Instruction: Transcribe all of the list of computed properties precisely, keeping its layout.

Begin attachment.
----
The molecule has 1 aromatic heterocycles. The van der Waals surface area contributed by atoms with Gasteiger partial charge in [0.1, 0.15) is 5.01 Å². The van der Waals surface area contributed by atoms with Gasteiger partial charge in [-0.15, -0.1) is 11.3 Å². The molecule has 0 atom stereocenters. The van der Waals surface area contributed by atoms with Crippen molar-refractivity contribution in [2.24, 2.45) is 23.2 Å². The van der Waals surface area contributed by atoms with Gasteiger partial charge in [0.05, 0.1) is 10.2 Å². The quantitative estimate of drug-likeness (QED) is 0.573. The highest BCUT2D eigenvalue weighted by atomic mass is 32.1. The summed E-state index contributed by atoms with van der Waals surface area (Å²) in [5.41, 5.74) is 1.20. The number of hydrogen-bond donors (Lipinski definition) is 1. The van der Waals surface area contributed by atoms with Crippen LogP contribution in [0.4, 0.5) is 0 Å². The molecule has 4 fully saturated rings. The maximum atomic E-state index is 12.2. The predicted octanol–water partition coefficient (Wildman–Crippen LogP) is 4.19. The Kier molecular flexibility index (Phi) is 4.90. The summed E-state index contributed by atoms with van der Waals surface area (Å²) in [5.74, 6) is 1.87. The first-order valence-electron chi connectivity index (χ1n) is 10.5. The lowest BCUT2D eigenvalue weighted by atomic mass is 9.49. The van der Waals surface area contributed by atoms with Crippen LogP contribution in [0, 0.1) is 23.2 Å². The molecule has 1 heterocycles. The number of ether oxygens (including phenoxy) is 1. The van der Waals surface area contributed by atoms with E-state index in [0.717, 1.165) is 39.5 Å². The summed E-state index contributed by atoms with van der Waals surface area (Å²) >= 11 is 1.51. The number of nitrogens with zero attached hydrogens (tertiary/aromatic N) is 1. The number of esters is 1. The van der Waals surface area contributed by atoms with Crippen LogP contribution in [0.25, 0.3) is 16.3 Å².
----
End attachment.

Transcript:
The molecule has 1 aromatic heterocycles. The van der Waals surface area contributed by atoms with Gasteiger partial charge in [0.1, 0.15) is 5.01 Å². The van der Waals surface area contributed by atoms with Gasteiger partial charge in [-0.15, -0.1) is 11.3 Å². The molecule has 0 atom stereocenters. The van der Waals surface area contributed by atoms with Crippen molar-refractivity contribution in [2.24, 2.45) is 23.2 Å². The van der Waals surface area contributed by atoms with Gasteiger partial charge in [0.05, 0.1) is 10.2 Å². The quantitative estimate of drug-likeness (QED) is 0.573. The highest BCUT2D eigenvalue weighted by atomic mass is 32.1. The summed E-state index contributed by atoms with van der Waals surface area (Å²) in [5.41, 5.74) is 1.20. The number of hydrogen-bond donors (Lipinski definition) is 1. The van der Waals surface area contributed by atoms with Crippen LogP contribution in [0.4, 0.5) is 0 Å². The molecule has 4 fully saturated rings. The maximum atomic E-state index is 12.2. The predicted octanol–water partition coefficient (Wildman–Crippen LogP) is 4.19. The Kier molecular flexibility index (Phi) is 4.90. The summed E-state index contributed by atoms with van der Waals surface area (Å²) in [5.74, 6) is 1.87. The first-order valence-electron chi connectivity index (χ1n) is 10.5. The lowest BCUT2D eigenvalue weighted by atomic mass is 9.49. The van der Waals surface area contributed by atoms with Crippen LogP contribution in [0, 0.1) is 23.2 Å². The molecule has 1 heterocycles. The number of ether oxygens (including phenoxy) is 1. The van der Waals surface area contributed by atoms with E-state index in [0.717, 1.165) is 39.5 Å². The summed E-state index contributed by atoms with van der Waals surface area (Å²) >= 11 is 1.51. The number of nitrogens with zero attached hydrogens (tertiary/aromatic N) is 1. The number of esters is 1. The van der Waals surface area contributed by atoms with Crippen LogP contribution in [0.25, 0.3) is 16.3 Å².